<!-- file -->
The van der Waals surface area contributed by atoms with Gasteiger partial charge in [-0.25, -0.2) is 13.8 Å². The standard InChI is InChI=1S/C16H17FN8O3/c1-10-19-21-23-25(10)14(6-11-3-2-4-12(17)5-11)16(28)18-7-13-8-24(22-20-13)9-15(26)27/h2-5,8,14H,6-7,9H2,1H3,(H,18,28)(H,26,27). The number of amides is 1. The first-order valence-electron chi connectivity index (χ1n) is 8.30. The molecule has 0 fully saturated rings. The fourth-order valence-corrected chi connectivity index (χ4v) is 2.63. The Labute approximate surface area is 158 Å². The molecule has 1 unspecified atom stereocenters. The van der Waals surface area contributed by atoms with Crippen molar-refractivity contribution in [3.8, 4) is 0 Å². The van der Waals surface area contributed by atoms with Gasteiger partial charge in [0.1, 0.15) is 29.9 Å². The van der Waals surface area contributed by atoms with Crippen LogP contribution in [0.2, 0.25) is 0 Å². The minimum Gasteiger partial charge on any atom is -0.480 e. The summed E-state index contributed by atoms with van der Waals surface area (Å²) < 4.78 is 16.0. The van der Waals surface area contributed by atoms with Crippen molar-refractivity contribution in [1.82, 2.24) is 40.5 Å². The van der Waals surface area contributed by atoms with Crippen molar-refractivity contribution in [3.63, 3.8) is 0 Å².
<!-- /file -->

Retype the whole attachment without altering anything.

The van der Waals surface area contributed by atoms with Gasteiger partial charge in [-0.25, -0.2) is 13.8 Å². The standard InChI is InChI=1S/C16H17FN8O3/c1-10-19-21-23-25(10)14(6-11-3-2-4-12(17)5-11)16(28)18-7-13-8-24(22-20-13)9-15(26)27/h2-5,8,14H,6-7,9H2,1H3,(H,18,28)(H,26,27). The number of amides is 1. The first-order valence-electron chi connectivity index (χ1n) is 8.30. The molecule has 0 fully saturated rings. The fourth-order valence-corrected chi connectivity index (χ4v) is 2.63. The Labute approximate surface area is 158 Å². The molecule has 1 unspecified atom stereocenters. The van der Waals surface area contributed by atoms with Crippen molar-refractivity contribution in [3.8, 4) is 0 Å². The van der Waals surface area contributed by atoms with Gasteiger partial charge in [0.1, 0.15) is 29.9 Å². The van der Waals surface area contributed by atoms with Crippen LogP contribution in [0.2, 0.25) is 0 Å². The minimum Gasteiger partial charge on any atom is -0.480 e. The summed E-state index contributed by atoms with van der Waals surface area (Å²) < 4.78 is 16.0. The van der Waals surface area contributed by atoms with Crippen molar-refractivity contribution in [1.82, 2.24) is 40.5 Å². The van der Waals surface area contributed by atoms with Crippen molar-refractivity contribution in [3.63, 3.8) is 0 Å².